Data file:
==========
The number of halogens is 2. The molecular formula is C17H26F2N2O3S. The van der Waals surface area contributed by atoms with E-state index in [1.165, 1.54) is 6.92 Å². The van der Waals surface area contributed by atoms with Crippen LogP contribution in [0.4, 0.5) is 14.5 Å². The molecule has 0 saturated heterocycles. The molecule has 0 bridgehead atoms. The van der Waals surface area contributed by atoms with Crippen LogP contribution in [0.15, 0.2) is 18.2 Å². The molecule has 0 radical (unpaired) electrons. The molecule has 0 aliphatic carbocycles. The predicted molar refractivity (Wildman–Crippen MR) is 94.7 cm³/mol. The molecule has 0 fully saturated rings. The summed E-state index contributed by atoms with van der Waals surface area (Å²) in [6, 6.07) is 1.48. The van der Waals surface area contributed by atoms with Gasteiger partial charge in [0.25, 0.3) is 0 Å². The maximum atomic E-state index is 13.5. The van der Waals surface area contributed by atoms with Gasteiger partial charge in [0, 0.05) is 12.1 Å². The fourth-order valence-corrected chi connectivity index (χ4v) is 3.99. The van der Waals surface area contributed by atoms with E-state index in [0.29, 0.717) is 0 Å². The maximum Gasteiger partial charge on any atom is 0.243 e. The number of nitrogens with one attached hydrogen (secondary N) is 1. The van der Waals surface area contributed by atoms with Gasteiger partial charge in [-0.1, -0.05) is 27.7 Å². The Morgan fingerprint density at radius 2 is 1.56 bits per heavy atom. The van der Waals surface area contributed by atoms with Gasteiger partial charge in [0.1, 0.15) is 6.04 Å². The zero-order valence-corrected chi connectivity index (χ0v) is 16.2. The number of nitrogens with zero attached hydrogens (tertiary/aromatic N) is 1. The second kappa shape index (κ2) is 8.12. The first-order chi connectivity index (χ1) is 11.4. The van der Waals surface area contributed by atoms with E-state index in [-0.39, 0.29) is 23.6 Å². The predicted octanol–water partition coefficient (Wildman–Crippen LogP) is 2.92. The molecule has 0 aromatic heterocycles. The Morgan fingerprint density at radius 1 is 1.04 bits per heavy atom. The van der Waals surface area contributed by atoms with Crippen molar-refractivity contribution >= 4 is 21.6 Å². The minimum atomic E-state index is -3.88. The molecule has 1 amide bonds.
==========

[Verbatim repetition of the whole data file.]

The number of halogens is 2. The molecular formula is C17H26F2N2O3S. The van der Waals surface area contributed by atoms with E-state index in [1.165, 1.54) is 6.92 Å². The van der Waals surface area contributed by atoms with Crippen LogP contribution in [0.4, 0.5) is 14.5 Å². The molecule has 0 saturated heterocycles. The molecule has 0 bridgehead atoms. The van der Waals surface area contributed by atoms with Crippen LogP contribution in [0.15, 0.2) is 18.2 Å². The molecule has 0 radical (unpaired) electrons. The molecule has 0 aliphatic carbocycles. The predicted molar refractivity (Wildman–Crippen MR) is 94.7 cm³/mol. The molecule has 0 fully saturated rings. The summed E-state index contributed by atoms with van der Waals surface area (Å²) in [6, 6.07) is 1.48. The van der Waals surface area contributed by atoms with Gasteiger partial charge in [0.25, 0.3) is 0 Å². The maximum atomic E-state index is 13.5. The van der Waals surface area contributed by atoms with Gasteiger partial charge in [0, 0.05) is 12.1 Å². The fourth-order valence-corrected chi connectivity index (χ4v) is 3.99. The van der Waals surface area contributed by atoms with E-state index in [0.29, 0.717) is 0 Å². The maximum Gasteiger partial charge on any atom is 0.243 e. The number of nitrogens with one attached hydrogen (secondary N) is 1. The van der Waals surface area contributed by atoms with Gasteiger partial charge in [-0.1, -0.05) is 27.7 Å². The Morgan fingerprint density at radius 2 is 1.56 bits per heavy atom. The van der Waals surface area contributed by atoms with Gasteiger partial charge in [0.1, 0.15) is 6.04 Å². The zero-order valence-corrected chi connectivity index (χ0v) is 16.2. The number of nitrogens with zero attached hydrogens (tertiary/aromatic N) is 1. The second kappa shape index (κ2) is 8.12. The first-order chi connectivity index (χ1) is 11.4. The van der Waals surface area contributed by atoms with E-state index in [-0.39, 0.29) is 23.6 Å². The predicted octanol–water partition coefficient (Wildman–Crippen LogP) is 2.92. The molecule has 0 aromatic heterocycles. The Morgan fingerprint density at radius 1 is 1.04 bits per heavy atom. The van der Waals surface area contributed by atoms with Crippen molar-refractivity contribution >= 4 is 21.6 Å². The minimum atomic E-state index is -3.88. The molecule has 1 amide bonds.